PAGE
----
by Thomas Baraldi
Today’s activity was analyzing stream chemistry. Stream chemistry allows us to analyse the more specific details about the health of the New Hope Creek River. The different atomic elements in the stream can either hurt or help the health of the creek if they are raised. If the levels of Nitrogen or phosphorous are high, it shows the stream is in poor health. The cause of this raise can be due to different factors such as pollution or weather. Chlorine is an important chemical to monitor because it can prove to be fatal to the wildlife if high enough levels are reached. Dissolved Oxygen also important for us to monitor because it determines the level of oxygen available for the wildlife to intake. These qualities all affect the pH of the stream. All of these elements carry either a positive or negative charge, making them cations and anions, respectively. If there is a substantial increase in concentration for one or several of these elements, the pH will change, possibly endangering the creek’s habitat. We collected the data by performing several reactions, observing precipitates, and sticking the pH strip in the creek.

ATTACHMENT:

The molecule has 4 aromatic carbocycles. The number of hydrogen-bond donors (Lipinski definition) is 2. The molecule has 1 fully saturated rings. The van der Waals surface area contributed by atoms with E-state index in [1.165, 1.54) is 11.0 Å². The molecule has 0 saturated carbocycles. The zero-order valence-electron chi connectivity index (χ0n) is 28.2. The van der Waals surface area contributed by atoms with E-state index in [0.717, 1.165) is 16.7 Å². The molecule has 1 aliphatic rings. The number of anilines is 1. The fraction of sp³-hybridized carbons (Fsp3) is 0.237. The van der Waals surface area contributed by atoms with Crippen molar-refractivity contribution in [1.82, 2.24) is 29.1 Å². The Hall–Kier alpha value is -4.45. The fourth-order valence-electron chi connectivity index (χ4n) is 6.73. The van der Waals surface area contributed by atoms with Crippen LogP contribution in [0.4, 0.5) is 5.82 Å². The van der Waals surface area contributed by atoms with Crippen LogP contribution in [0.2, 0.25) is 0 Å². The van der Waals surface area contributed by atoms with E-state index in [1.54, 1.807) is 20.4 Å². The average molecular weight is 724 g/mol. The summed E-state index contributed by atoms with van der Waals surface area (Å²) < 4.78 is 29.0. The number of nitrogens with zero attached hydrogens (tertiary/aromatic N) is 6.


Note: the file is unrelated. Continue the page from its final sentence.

Here is our data:
|Parameter||Group 1 Result||Group 2 Result||Levels Safe for Aquatic Life|
|Dissolved Oxygen||8 mg/L||9 mg/L||>5 mg/L|
|Nitrate||0||0||Less than 22 mg/L|
|0||Less than .05 mg/L|
|Chloride||20 mg/L||20 mg/L||Less than .01 mg/L|
All of the results prove the stream is chemically healthy except the chloride level. The chloride level was not devastating but it definitely was not perfect. The stream is in healthy condition with the exception of the chloride level. The wildlife could be affected due to this observation but it will not completely eradicate the habitat. It would be best to consistently monitor the Chlorine levels in New Hope Creek.